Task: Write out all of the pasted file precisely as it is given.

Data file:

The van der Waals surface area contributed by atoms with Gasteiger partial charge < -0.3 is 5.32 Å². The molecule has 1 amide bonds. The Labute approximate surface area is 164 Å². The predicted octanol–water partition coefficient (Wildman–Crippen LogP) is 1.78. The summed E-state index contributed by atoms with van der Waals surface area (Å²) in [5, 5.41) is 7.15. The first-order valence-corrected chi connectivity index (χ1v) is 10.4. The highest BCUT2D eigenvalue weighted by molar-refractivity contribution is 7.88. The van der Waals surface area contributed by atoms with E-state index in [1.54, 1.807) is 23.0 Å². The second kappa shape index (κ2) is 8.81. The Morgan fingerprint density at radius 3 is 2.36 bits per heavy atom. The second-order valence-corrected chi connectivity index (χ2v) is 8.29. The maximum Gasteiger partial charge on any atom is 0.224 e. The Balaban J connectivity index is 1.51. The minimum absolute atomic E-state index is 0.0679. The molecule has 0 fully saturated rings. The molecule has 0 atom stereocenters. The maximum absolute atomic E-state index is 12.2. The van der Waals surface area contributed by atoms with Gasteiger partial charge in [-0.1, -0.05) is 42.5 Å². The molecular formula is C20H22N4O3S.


The van der Waals surface area contributed by atoms with Gasteiger partial charge < -0.3 is 5.32 Å². The molecule has 1 amide bonds. The Labute approximate surface area is 164 Å². The predicted octanol–water partition coefficient (Wildman–Crippen LogP) is 1.78. The summed E-state index contributed by atoms with van der Waals surface area (Å²) in [5, 5.41) is 7.15. The first-order valence-corrected chi connectivity index (χ1v) is 10.4. The highest BCUT2D eigenvalue weighted by molar-refractivity contribution is 7.88. The van der Waals surface area contributed by atoms with E-state index in [1.54, 1.807) is 23.0 Å². The second kappa shape index (κ2) is 8.81. The Morgan fingerprint density at radius 3 is 2.36 bits per heavy atom. The second-order valence-corrected chi connectivity index (χ2v) is 8.29. The maximum Gasteiger partial charge on any atom is 0.224 e. The Balaban J connectivity index is 1.51. The minimum absolute atomic E-state index is 0.0679. The molecule has 0 fully saturated rings. The molecule has 0 atom stereocenters. The maximum absolute atomic E-state index is 12.2. The van der Waals surface area contributed by atoms with Gasteiger partial charge in [-0.1, -0.05) is 42.5 Å². The molecular formula is C20H22N4O3S.